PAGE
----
In the midst of the debt crisis in Washington, D.C., Danny Hartzell backed a Budget rental truck up to a no-frills apartment building that is on a strip of motels and pawnshops in Tampa, Florida. He had been laid off by a packaging plant during the financial crisis of 2008, had run through his unemployment benefits, and had then taken a part-time job stocking shelves at Target in the middle of the night, for $8.50 an hour. His daughter had developed bone cancer, and he was desperate to make money, but his hours soon dwindled to four or five a week. In April, Hartzell was terminated. His last biweekly paycheck was for a hundred and forty dollars, after taxes. "It's kind of like I've fallen into that non-climbable-out-of rut," he said. "If you can't climb out, why not move?"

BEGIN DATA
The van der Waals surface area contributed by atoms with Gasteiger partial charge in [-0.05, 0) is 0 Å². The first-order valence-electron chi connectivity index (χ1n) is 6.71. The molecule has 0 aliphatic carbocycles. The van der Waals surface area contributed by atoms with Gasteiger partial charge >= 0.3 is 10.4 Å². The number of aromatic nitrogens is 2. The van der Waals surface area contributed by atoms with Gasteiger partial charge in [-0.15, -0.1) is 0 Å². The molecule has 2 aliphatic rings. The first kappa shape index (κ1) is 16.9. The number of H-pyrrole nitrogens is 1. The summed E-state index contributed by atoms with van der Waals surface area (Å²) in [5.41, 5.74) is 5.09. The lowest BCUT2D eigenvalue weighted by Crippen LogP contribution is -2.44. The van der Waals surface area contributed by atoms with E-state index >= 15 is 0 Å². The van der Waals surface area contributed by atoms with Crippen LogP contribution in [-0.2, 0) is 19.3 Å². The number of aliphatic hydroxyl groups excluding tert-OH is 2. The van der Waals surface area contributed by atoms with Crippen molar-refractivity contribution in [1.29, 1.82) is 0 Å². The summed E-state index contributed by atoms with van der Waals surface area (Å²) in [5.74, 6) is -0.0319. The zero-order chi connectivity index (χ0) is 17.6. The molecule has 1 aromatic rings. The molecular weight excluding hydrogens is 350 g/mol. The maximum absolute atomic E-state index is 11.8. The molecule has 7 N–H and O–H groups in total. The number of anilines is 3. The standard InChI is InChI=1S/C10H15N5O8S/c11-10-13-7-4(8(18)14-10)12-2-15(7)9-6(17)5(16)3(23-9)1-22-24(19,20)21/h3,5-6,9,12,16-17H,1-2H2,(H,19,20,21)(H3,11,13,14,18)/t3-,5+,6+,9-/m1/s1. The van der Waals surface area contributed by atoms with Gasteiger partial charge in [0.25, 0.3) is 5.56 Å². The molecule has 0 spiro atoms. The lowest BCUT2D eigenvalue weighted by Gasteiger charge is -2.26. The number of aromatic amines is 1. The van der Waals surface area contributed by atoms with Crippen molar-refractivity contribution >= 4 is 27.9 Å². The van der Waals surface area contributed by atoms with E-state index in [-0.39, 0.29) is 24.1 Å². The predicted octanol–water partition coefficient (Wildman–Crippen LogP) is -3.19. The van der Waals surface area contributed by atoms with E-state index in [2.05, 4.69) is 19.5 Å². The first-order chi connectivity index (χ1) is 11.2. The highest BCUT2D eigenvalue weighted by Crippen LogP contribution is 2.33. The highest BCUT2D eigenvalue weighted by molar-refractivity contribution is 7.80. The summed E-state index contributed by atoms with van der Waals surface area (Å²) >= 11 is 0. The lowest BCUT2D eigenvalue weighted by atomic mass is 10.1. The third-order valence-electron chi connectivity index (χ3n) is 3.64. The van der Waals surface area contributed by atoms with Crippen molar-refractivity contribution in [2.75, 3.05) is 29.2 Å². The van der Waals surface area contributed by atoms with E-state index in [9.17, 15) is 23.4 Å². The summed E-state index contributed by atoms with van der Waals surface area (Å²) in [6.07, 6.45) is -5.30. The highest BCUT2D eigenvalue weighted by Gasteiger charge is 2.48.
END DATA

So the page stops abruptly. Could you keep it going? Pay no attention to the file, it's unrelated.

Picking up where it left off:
On the afternoon of July 1st, Hartzell was loading the family's possessions into the rental truck-and brushing off the roaches that had infested the apartment, so that the bugs wouldn't make the move, too-when a letter arrived from the State of Florida. Four days earlier, Governor Rick Scott, a Republican backed by the Tea Party, had signed a law making it harder for Floridians to collect jobless benefits, and the letter informed Hartzell that he was ineligible for new benefits after losing his job at Target. "I guess it's just all water under the bridge at this point anyway, being that we're going to stake a new claim," Hartzell told his fifteen-year-old son. "Right, Brent?" Then the Hartzells drove ten hours north, to rural Georgia, where no job or house awaited them-only an old friend Hartzell had reconnected with on Facebook, and the hope of a fresh start.